Janet Chernela is Professor of Anthropology and Latin American Studies at the University of Maryland, College Park and former member of the faculties of Florida International University (where she is now Professor Emeritus) and the Instituto Nacional de Pesquisas da Amazônia (National Institute for Amazonian Research), Brazil. She has also been a Visiting Professor at the Museu Emilio Goeldi, Belém do Pará , Brazil, and at Georgetown University. Dr. Chernela is the author of the book, The Wanano Indians of the Brazilian Amazon: A Sense of Space (University of Texas Press, 1993) and 80 published articles on indigenous peoples, conservation policy, gender, and language. She teaches graduate and undergraduate courses in Language and Culture (spring semester); Anthropological Theory (fall semester); as well as The Amazon through Film; Race and Ethnicity in Brazil; and Conservation and Indigenous Peoples. She leads an summer international program to the Kayapo territories in the southeastern Brazilian Amazon (link).
Chernela has acted as consultant to Cultural Survival, The Nature Conservancy, Ford Foundation, The Pew Scholars Program in Conservation and the Environment and the Coolidge Center for Environmental Leadership. Project proposals she has authored include a restoration plan for lands devastated by gold mining in the Yanomami regions of Brazil; a resource management and tourism plan for seven indigenous groups on the Venezuela-Brazil border; funding for indigenous domestics living in urban centers of Brazil; and a study abroad program among the Kayapo Indians of Brazil. With indigenous women from the Upper Rio Negro, Brazil, Chernela founded Numia Kurá/AMARN, Associação das Mulheres Indígenas do Alto Rio Negro (Association of Indigenous Women from Alto Rio Negro, www.consuladodamulher.com.br). Created in 1982, Numia Kurá/AMARN is the first Amerindian women's association in Brazil and its longest-lived Brazilian indigenous organization.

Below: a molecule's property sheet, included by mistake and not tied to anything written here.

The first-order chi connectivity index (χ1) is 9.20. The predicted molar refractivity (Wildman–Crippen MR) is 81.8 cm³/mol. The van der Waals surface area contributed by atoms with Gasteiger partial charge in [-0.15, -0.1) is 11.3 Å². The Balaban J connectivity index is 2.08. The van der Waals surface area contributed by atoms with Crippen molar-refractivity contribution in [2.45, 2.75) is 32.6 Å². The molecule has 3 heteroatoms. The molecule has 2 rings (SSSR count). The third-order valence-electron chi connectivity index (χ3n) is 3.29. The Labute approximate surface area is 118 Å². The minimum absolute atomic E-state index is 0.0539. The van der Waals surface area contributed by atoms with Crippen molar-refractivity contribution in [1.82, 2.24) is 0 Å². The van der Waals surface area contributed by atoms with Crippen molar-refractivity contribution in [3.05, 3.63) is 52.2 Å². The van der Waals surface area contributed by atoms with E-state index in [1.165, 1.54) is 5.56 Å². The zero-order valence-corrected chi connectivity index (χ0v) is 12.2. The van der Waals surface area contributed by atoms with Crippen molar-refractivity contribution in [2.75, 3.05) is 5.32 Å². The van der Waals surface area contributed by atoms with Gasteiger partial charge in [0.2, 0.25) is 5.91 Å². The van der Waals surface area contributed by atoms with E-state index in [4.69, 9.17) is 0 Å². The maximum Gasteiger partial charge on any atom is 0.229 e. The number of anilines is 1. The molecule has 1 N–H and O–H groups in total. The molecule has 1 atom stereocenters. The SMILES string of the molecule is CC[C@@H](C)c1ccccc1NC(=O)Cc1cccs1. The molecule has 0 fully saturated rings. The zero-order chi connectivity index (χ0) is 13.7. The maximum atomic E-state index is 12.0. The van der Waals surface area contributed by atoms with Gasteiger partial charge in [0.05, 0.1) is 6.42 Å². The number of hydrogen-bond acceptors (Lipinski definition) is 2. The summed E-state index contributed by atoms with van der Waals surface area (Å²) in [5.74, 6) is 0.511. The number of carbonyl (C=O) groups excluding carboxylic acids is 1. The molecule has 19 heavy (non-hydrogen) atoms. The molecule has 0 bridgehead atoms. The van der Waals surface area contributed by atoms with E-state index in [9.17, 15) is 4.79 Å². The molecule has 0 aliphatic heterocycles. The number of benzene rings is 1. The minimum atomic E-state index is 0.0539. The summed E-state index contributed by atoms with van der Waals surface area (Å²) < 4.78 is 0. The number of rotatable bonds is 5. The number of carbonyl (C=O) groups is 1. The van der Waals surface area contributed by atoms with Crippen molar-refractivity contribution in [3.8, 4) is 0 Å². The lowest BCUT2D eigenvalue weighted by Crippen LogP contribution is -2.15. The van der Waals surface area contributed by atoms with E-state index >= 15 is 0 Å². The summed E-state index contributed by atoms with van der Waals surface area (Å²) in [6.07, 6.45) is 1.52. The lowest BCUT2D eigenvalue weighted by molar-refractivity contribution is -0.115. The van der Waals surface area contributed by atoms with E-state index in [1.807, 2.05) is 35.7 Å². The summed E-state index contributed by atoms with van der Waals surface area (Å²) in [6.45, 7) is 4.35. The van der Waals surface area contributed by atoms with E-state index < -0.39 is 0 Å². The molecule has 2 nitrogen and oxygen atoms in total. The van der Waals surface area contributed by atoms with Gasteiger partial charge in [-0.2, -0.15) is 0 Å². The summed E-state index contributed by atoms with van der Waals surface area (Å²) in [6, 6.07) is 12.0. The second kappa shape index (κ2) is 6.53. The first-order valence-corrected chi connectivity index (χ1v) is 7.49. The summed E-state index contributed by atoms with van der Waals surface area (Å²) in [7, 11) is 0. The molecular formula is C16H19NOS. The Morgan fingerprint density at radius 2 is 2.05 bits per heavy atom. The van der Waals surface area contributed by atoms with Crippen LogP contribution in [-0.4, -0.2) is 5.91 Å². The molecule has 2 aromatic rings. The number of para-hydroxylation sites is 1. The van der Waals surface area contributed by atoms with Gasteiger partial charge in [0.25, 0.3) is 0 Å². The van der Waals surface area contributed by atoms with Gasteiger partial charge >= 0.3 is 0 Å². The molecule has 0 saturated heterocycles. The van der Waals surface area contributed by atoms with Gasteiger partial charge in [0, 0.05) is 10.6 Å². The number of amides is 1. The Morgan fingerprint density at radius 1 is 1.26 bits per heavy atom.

Dr. Chernela has served as president of the Society for the Anthropology of Lowland South America (SALSA); Chair of the Committee for Human Rights of the American Anthropological Association (AAA); member of the Executive Committee of the Brazilian Studies Association. She is former member of the AAA Task Force to look into allegations regarding research activities among the Yanomami of Venezuela and Brazil and was appointed to the Association's newly formed Commission on Indigenous People. She is a participant in the United Nations Forum on Indigenous Issues.
Digital sound recordings, made by Chernela among the Tukanoan Kotiria (also Wanano) of the Northwest Amazon are filed on the AILLA website. These are being transferred to Kotiria schools, a Kotiria heritage site, and scholars.